ABH Maryland

Revealing the Reasons and Psychology Behind Self-Harm


Revealing the Reasons and Psychology Behind Self-Harm

  • Mental Health

Self-harm is the practice of deliberately hurting oneself, usually through cutting, scratching, or burning, and it is an act that people commit in secret. There are many facets to the psychology behind self-harm.

Like suicide attempts, incidents of self-harm often go unreported, making a complete understanding of the problem impossible. People who commit self-harm are usually careful not to cause enough damage to their bodies to require medical attention. Still, the Centers for Disease Control last reported 575,000 annual hospital visits for self-harm incidents severe enough to require treatment.

Thankfully, treatment is available for individuals who suffer from self-injury, and those who feel compelled to hurt themselves can learn healthier coping skills to deal with their emotional pain. The information below will help you understand the underlying psychological causes of self-harming. 

The Psychology Behind Self-Harm

People harm themselves in response to acute psychological stress. Generally speaking, those who commit this non-suicidal self-injury, or NSSI, attempt to cope with intense shame, anxiety, and guilt. 

By inflicting pain on the body, the individual can feel temporary relief from their anxiety’s physical and emotional grip. Consequently, the purpose of self-harm is to feel better, not to end all feelings, and this is one of the ways it may differ from suicidal behavior. 

However, the relief that self-harm allows is fleeting, and feelings of shame and worthlessness soon return. Many people will stop after a few attempts fail to lead to lasting relief; others will continue to harm themselves for longer.

As one practices harming their body, their inhibition toward suicidal behavior goes down, and if they do become suicidal, this may increase their chances of making a suicide attempt.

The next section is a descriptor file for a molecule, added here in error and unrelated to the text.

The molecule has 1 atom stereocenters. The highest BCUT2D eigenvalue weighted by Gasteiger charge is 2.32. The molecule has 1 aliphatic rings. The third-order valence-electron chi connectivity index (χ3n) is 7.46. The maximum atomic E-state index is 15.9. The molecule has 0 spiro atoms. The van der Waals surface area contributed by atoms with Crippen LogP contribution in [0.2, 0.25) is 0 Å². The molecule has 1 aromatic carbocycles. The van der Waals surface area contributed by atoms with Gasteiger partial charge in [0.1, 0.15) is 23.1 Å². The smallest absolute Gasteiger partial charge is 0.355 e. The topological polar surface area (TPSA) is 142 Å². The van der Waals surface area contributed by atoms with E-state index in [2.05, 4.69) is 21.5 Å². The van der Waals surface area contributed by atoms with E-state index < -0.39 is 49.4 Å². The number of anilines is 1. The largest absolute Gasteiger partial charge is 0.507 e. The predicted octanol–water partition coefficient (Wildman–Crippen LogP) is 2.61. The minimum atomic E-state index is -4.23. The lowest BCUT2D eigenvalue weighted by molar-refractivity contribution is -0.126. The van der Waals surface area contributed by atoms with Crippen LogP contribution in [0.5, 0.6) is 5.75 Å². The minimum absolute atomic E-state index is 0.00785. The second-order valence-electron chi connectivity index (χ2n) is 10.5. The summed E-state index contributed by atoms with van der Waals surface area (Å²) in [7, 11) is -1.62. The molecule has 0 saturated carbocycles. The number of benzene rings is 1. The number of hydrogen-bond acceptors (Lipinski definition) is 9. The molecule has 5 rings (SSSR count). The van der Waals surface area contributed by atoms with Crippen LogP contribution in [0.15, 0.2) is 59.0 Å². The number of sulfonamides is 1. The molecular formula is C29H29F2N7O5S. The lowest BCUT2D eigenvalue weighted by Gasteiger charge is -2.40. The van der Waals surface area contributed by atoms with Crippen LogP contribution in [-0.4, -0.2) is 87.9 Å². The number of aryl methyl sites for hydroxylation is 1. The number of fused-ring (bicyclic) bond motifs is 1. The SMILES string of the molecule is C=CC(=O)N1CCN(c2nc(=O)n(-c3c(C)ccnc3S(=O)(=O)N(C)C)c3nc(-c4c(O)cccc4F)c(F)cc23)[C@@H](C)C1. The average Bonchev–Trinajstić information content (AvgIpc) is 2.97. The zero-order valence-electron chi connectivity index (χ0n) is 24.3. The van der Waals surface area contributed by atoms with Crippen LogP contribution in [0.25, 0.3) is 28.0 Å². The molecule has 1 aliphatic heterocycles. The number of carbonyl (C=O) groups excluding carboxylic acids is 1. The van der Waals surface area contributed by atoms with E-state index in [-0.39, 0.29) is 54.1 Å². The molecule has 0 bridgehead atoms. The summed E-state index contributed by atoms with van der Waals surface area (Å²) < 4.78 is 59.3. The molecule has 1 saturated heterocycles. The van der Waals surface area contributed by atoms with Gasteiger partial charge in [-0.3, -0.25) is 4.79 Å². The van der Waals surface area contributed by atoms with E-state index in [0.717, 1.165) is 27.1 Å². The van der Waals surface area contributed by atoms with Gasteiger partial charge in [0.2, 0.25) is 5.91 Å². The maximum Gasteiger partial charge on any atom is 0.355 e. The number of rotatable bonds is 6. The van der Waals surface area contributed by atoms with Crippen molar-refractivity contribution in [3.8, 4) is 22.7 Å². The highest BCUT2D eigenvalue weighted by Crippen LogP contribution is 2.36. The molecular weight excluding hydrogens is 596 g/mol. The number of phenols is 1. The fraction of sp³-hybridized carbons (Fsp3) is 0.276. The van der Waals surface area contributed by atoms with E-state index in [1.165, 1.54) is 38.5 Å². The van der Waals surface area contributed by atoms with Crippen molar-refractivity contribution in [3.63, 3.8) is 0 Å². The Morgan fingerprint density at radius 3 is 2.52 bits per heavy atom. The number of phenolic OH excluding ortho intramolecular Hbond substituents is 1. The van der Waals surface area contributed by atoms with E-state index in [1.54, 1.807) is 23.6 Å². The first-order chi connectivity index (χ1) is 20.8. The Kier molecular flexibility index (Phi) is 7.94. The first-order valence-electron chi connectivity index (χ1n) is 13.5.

Underlying Causes of Self-Injury

People frequently self-harm to:

  • Cope with emotional stress
  • Exert control over their lives
  • Punish themselves for perceived flaws
  • Disrupt intrusive thoughts

They can be triggered by troubling thoughts of past traumas or in response to current stressors. Common causes of self-injury include:

Traumatic Events: Traumatic experiences from the past, including sexual, physical, or emotional abuse, create unresolved conflict that sometimes leads to self-harm.

Family Environment: Growing up in a home with neglectful or emotionally immature parents can cause a person to self-harm. Instability in the household leads a person to seek control over their emotional state, and cutting or burning oneself is a way to achieve this control. 

Shame: People sometimes harm themselves as a way to punish themselves. Their sense of worthlessness, loneliness, and self-hatred is so great that they often injure themselves severely to ease the pain. They feel a deep sense of shame caused by bullying or questioning their sexual identity.

Contact Us Today

Understanding the psychology behind self harm can help people recognize common behaviors and get help. If you or someone you love suffers from self-harm, don’t wait any longer to address it. Contact Advanced Behavioral Health today.

At Advanced Behavioral Health, we care about your mental well-being and can offer ways to cope without self-harming. 

You can call us at 301-345-1022 or send us a message online here. One of our team members will help you find the care you need.

When you think of the well-being of a child, you first think of basic needs: food, water, and shelter. Once these needs are met, however, it’s crucial for a child to have emotional and social wellness as well. In this article, we will explore the impact social wellness has on the overall health of a child and great ways for children to garner social support in their lives.